After long season, UH just a win away from Final Four
When the Houston Cougars step onto the court to play against Oregon State, it will have been 13,518 days since it last played in an Elite Eight matchup.
Back then, Akeem Olajuwon, Michael Young and Rickie Winslow, among others, led the Cougars into the regional final and got the team all the way into the NCAA Tournament Championship Game against Georgetown.
Now, 37 years later, the Cougars have returned. A journey that saw UH go through seven different head coaches, which included the final two years of Guy V. Lewis’ coaching stint with the program and current coach Kelvin Sampson arriving in 2014.
“Just think of all the people that have come and gone since then,” Sampson said after UH’s Sweet Sixteen win over Syracuse. “What happened 37 years ago … that was tremendous. That was great. That’s one of the great teams of all time.”
Sampson isn’t good at living in the moment, at times to a fault, as his mother used to tell him. He struggled to find the words to process what the Cougars had accomplished on Saturday.
The stern Sampson said he had been so lasered in on beating Syracuse that he did not think about the historic ramifications. While he knows the program is achieving success it only saw during its glory days, he wants the focus to be on the present as well.
“People should be heaping praise on this group of kids,” Sampson said. “It’s about this group of kids and what they’ve accomplished and what they’ve worked to accomplish. I’m proud of them.”
When Sampson first arrived at UH, the glitz and glitter of the Phi Slama Jama days were a distant memory. The basketball facilities at the University were in bad condition, and according to the head coach, the apathy for the program was strong.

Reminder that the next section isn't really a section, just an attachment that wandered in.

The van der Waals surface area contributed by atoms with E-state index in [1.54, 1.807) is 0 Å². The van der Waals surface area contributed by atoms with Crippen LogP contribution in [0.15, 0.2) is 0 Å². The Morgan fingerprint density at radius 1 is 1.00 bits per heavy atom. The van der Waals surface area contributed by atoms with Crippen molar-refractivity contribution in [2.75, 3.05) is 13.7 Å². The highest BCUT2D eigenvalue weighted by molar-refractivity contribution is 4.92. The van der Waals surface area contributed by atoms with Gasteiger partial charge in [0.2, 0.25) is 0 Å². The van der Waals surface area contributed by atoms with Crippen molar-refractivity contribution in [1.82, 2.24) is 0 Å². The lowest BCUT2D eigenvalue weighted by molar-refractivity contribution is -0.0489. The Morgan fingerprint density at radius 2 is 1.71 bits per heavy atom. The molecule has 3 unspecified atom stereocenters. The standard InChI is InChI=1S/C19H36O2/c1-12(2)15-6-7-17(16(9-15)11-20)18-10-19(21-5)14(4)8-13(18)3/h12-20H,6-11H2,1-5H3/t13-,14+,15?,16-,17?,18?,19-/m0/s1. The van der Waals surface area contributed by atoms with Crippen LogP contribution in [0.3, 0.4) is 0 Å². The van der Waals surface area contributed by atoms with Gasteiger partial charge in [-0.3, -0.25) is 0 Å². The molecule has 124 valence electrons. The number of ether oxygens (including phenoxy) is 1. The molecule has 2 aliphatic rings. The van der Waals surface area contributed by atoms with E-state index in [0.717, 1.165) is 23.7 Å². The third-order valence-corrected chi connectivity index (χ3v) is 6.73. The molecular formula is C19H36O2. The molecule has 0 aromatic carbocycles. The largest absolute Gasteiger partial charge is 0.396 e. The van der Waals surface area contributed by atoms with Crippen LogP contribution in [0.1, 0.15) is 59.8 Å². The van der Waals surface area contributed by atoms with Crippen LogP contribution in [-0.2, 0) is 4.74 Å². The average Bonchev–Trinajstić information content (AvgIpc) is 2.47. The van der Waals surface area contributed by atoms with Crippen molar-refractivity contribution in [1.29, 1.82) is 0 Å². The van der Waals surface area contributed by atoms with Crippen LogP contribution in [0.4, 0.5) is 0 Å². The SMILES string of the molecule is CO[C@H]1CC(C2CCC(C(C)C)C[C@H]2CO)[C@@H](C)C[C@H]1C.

But that was no deterrent for Sampson. In fact, it made it more appealing.
Sampson had a vision, and he just needed to make sure the administration at the University was on board, too.
It is why when he went out to lunch with Tilman Fertitta, the chairman of the UH System Board of Regents, back before Sampson began any of the changes he envisioned, the UH head coach needed to see Fertitta show his commitment.
Once Sampson saw that Fertitta was hooked on his vision and had his support, along with the school’s athletic director at the time Mack Rhoades and others, Sampson went to work.
Now several years removed from the days of walking around campus with the Spirit of Houston, the marching band and a bullhorn to convince people to go see the men’s basketball games, the program finds itself a win away from getting back to the Final Four.
While this current iteration of the Cougars isn’t known for their flashy dunks and run and gun offense, they do have their own identity.
It’s no surprise it is similar to Sampson’s personality. This version of UH loves being a blue-collar type of team. It wears opponents out, and not all 40 minutes on the court will look pretty, but that is something the Cougars prefer. The messier the better.
The “Grit ‘n’ Grind Coogs” are two halves away from getting back to the Final Four. The Houston Cougars are 40 minutes away from the Final Four.
“It means a lot because basketball here at the University of Houston had a little fall off from getting to a national level,” UH senior guard DeJon Jarreau said on Sunday afternoon. “(We’re) trying to follow in their footsteps what they did back in the 80s, just trying to keep it going, trying to keep the excitement back to the city and the University.”
For more on The Cougar’s coverage of UH’s run in the NCAA Tournament, click here.